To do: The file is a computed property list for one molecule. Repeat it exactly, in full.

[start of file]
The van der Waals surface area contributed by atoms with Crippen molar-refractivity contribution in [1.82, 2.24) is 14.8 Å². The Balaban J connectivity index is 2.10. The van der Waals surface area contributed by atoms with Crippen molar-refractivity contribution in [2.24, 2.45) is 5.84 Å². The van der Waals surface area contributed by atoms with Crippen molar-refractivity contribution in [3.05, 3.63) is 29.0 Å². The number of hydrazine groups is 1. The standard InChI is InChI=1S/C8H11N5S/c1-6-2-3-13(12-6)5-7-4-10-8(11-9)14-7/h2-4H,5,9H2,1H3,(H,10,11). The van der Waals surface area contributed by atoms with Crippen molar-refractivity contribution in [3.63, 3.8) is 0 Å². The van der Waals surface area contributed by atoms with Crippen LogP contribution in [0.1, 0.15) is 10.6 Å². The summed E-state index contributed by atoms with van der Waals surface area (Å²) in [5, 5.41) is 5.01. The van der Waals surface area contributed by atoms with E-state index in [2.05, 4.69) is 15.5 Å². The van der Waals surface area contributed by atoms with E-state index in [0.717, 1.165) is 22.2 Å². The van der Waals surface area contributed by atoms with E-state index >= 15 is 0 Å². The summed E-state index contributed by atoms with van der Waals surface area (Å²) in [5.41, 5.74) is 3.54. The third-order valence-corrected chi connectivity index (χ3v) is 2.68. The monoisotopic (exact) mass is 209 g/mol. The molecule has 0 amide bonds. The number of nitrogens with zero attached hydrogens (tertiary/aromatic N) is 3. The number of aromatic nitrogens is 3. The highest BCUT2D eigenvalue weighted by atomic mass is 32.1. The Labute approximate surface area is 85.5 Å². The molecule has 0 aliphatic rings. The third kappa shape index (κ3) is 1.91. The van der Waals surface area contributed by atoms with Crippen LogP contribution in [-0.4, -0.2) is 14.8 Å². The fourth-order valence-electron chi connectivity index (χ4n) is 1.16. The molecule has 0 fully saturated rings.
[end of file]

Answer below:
The van der Waals surface area contributed by atoms with Crippen molar-refractivity contribution in [1.82, 2.24) is 14.8 Å². The Balaban J connectivity index is 2.10. The van der Waals surface area contributed by atoms with Crippen molar-refractivity contribution in [2.24, 2.45) is 5.84 Å². The van der Waals surface area contributed by atoms with Crippen molar-refractivity contribution in [3.05, 3.63) is 29.0 Å². The number of hydrazine groups is 1. The standard InChI is InChI=1S/C8H11N5S/c1-6-2-3-13(12-6)5-7-4-10-8(11-9)14-7/h2-4H,5,9H2,1H3,(H,10,11). The van der Waals surface area contributed by atoms with Crippen molar-refractivity contribution in [3.63, 3.8) is 0 Å². The van der Waals surface area contributed by atoms with Crippen LogP contribution in [0.1, 0.15) is 10.6 Å². The summed E-state index contributed by atoms with van der Waals surface area (Å²) in [5, 5.41) is 5.01. The van der Waals surface area contributed by atoms with E-state index in [2.05, 4.69) is 15.5 Å². The van der Waals surface area contributed by atoms with E-state index in [0.717, 1.165) is 22.2 Å². The van der Waals surface area contributed by atoms with E-state index >= 15 is 0 Å². The summed E-state index contributed by atoms with van der Waals surface area (Å²) in [5.41, 5.74) is 3.54. The third-order valence-corrected chi connectivity index (χ3v) is 2.68. The monoisotopic (exact) mass is 209 g/mol. The molecule has 0 amide bonds. The number of nitrogens with zero attached hydrogens (tertiary/aromatic N) is 3. The number of aromatic nitrogens is 3. The highest BCUT2D eigenvalue weighted by atomic mass is 32.1. The Labute approximate surface area is 85.5 Å². The molecule has 0 aliphatic rings. The third kappa shape index (κ3) is 1.91. The van der Waals surface area contributed by atoms with Crippen LogP contribution in [-0.4, -0.2) is 14.8 Å². The fourth-order valence-electron chi connectivity index (χ4n) is 1.16. The molecule has 0 fully saturated rings.